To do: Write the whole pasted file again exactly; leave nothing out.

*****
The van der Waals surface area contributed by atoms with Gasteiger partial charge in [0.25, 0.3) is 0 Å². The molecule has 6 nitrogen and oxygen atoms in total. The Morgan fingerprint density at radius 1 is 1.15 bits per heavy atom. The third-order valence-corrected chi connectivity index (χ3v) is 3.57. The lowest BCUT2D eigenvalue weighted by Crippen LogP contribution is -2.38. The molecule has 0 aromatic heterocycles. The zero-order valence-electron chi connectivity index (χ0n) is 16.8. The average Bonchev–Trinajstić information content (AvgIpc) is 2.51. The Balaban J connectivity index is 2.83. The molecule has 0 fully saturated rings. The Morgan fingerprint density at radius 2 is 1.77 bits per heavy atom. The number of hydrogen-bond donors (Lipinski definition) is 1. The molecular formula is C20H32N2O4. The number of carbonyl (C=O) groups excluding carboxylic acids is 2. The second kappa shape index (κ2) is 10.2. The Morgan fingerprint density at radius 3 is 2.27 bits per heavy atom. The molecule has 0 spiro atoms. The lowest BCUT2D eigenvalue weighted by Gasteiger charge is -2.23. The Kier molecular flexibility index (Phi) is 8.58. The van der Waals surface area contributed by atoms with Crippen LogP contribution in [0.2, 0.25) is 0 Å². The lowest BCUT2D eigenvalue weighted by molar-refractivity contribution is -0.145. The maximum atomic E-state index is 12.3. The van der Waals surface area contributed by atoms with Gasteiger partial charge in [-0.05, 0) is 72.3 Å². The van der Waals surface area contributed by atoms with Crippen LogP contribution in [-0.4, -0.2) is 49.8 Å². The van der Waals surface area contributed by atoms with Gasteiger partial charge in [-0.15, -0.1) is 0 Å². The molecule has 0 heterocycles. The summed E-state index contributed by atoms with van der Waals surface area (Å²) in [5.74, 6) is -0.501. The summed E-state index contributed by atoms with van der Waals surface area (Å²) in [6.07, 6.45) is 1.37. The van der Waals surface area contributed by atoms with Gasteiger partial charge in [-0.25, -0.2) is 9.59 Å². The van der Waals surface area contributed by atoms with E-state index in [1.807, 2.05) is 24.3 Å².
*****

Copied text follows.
The van der Waals surface area contributed by atoms with Gasteiger partial charge in [0.25, 0.3) is 0 Å². The molecule has 6 nitrogen and oxygen atoms in total. The Morgan fingerprint density at radius 1 is 1.15 bits per heavy atom. The third-order valence-corrected chi connectivity index (χ3v) is 3.57. The lowest BCUT2D eigenvalue weighted by Crippen LogP contribution is -2.38. The molecule has 0 aromatic heterocycles. The zero-order valence-electron chi connectivity index (χ0n) is 16.8. The average Bonchev–Trinajstić information content (AvgIpc) is 2.51. The Balaban J connectivity index is 2.83. The molecule has 0 fully saturated rings. The Morgan fingerprint density at radius 2 is 1.77 bits per heavy atom. The number of hydrogen-bond donors (Lipinski definition) is 1. The molecular formula is C20H32N2O4. The number of carbonyl (C=O) groups excluding carboxylic acids is 2. The second kappa shape index (κ2) is 10.2. The Morgan fingerprint density at radius 3 is 2.27 bits per heavy atom. The molecule has 0 spiro atoms. The lowest BCUT2D eigenvalue weighted by Gasteiger charge is -2.23. The Kier molecular flexibility index (Phi) is 8.58. The van der Waals surface area contributed by atoms with Crippen LogP contribution in [0.2, 0.25) is 0 Å². The lowest BCUT2D eigenvalue weighted by molar-refractivity contribution is -0.145. The maximum atomic E-state index is 12.3. The van der Waals surface area contributed by atoms with Gasteiger partial charge in [-0.05, 0) is 72.3 Å². The van der Waals surface area contributed by atoms with Crippen LogP contribution in [-0.4, -0.2) is 49.8 Å². The van der Waals surface area contributed by atoms with Gasteiger partial charge in [-0.15, -0.1) is 0 Å². The molecule has 0 heterocycles. The summed E-state index contributed by atoms with van der Waals surface area (Å²) in [5.74, 6) is -0.501. The summed E-state index contributed by atoms with van der Waals surface area (Å²) in [6.07, 6.45) is 1.37. The van der Waals surface area contributed by atoms with Gasteiger partial charge in [-0.25, -0.2) is 9.59 Å². The van der Waals surface area contributed by atoms with E-state index in [1.807, 2.05) is 24.3 Å².